The Authentic St. Patrick’s Day:
Joyful Ways of the Past
Calmer celebrations of days past compared with the modern foolishness
St. Patrick's day customs in old Ireland are more charming than the modern foolishness and madness that erupt with people dressing in ridiculous green costumes and drinking green beer at pubs late into the night. In fact, until the late 20th century, pubs and other businesses in Ireland were actually closed on St. Patrick’s Day.
The old customs grew from the devotion of the Irish to their Saint, and were imbibed with a symbolism and simple faith that elevate feasts days and public celebrations in a Catholic society.
This feast day comes at the time when livestock were being driven out to their pastures and the potato crop was planted. Planting potatoes on St. Patrick’s Day became a deeply ingrained Irish tradition, for St. Patrick was sure to bless that important staple crop if his patronage was invoked in this way. Many Irishmen who immigrated to the U.S. kept the old custom of getting in their potatoes on St. Patrick's day, or at least planting a few to insure a good crop.
From Mass to feasting & folk dancing
St. Patrick's Day began in every Irish village with a Mass honoring the Saint followed by the singing of hymns to St. Patrick. Every man, woman and child was wearing a Shamrock, a St. Patrick's Cross or some other emblem signifying the Saint such as a green ribbon or harp. As the old Irish saying notes: "A shamrock on every hat, low and tall, and a cross on every girl's dress."
An Irish lass pins a shamrock on her brother; below, one of the many typical homemade crosses
These crosses were made of a stiff cardboard sewn together and decorated with the silk bits and sometimes with a green rosette. Every Irish lass was proud of her Patrick's Day Cross and would wear it on her blouse or sleeve the whole day.
Every Irish lad also had a cross to wear. Brigid Haggerty describes the boy's crosses:
"The boy's cross consisted of a three-inch square of white paper on which was drawn a circle divided by elliptical lines. Each compartment was shaded in with a different color. For yellow, an egg yolk was often used; green could be had by chewing young grass; laundry blue provided another shade; and red, well, it was a cross for a little boy and one can only imagine how proud he must have been to sacrifice a few drops of blood in honor of St. Patrick! Come the big day, the finished cross was jauntily worn, military style, on his cap."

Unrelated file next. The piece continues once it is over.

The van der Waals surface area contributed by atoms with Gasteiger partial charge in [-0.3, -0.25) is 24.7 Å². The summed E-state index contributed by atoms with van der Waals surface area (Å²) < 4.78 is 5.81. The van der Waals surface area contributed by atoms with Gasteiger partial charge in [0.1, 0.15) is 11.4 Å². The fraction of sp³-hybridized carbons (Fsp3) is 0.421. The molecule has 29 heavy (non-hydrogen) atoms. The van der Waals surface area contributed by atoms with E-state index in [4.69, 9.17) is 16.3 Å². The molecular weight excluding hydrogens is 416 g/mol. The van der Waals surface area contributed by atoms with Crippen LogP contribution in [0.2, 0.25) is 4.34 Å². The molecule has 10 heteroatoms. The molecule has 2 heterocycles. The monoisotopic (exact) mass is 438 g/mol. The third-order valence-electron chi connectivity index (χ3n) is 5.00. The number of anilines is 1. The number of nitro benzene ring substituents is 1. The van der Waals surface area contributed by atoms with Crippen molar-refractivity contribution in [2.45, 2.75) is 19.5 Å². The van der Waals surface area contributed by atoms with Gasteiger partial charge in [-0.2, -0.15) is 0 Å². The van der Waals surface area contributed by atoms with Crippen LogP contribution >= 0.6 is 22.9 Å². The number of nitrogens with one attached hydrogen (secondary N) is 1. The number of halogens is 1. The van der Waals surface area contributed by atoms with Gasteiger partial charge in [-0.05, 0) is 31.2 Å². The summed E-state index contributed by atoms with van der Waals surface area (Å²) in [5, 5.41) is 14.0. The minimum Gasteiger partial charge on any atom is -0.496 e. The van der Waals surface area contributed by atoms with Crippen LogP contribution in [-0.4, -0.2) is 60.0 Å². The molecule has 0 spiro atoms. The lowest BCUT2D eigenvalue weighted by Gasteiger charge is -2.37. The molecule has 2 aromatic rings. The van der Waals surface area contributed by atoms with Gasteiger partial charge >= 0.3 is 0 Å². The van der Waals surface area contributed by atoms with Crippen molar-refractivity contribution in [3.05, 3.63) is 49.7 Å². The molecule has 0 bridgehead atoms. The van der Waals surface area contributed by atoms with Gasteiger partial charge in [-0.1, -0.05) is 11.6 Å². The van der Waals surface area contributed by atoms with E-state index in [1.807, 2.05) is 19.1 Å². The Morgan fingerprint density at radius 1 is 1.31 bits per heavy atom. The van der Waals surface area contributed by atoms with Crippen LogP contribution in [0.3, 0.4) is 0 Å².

St. Patrick's Day crosses
To insure the protection of St. Patrick on the household, the man of each house would also make a wooden cross from two wild sallow twigs. That cross would be hung on the thatched roof of the house, much like the St. Brigid's Crosses were hung each year.
In some regions of Ireland, the father would make a rod of hazelnut wood in honor of the rod St. Patrick used to banish the snakes from Ireland. The families that maintain this custom have a solemn ceremony where the head of the house burns a stick of hazel wood and uses the soot end to draw crosses on the arms of each member of the family. This mark was meant to encourage everyone to be constant in their practice of the Holy Faith and fervent in their devotion to St. Patrick.
Village dancing and gatherings on St. Patrick's Day
After Mass, groups of young men processed through the streets carrying banners, playing music and marching triumphantly. The villagers followed this ceremonious band. Evening of St. Patrick's Day was a time of feasting and merriment with traditional dance, folk songs, storytelling and traditional food and drink. These family festivities were particularly relished, for on the morrow all would return to their Lenten fasts.
Here is a typical toast on this day, reminding the merrymakers not to make too merry:
St. Patrick was a gentleman
Who through strategy and stealth
Drove all the snakes from Ireland,
Here's a toasting to his health;
But not too many toastings
Lest you lose yourself and then
Forget the good St. Patrick
And see all those snakes again!
A special ceremony accompanied the last drink of the evening: In a ritual called "Wetting the Shamrock," each man would drop a shamrock into his last drink, and then remove it and toss it over his left shoulder when the glass was empty.
Traditional Irish soda bread and, below, the last beer of the day
If the real live shamrocks are popping up in your lawn, it would be ideal to wear one since they are the plant St. Patrick used to explain the Trinity to the Celtic pagan people.
Men should attach it proudly to their hats or to their suit jackets and women to their sleeve or blouses as a testimony to your belief in the Trinity and truths of the Catholic faith. It is time to put aside the foolishness and don your shamrocks with dignity.
After assisting at the Holy Mass, it is time to return home, set aside the Lenten fast and celebrate with traditional Irish dishes such as Colcannon, Irish Soda Bread, plenty of butter and the well known corned beef or perhaps even the more traditional boiled bacon (ham) and cabbage.
And don't forget the storytelling. Here the men of the household should step up to tell stories of St. Patrick, read Irish folk tales and lead all in singing Irish folk songs.
As the evening ends, the father closes the festivity with a few solemn words, reminding the family to imitate St. Patrick and be prepared to sacrifice everything to follow the path God gave to each one.
St Patrick, who lived to age 120, taught
three generations of Irishmen
Posted March17, 2020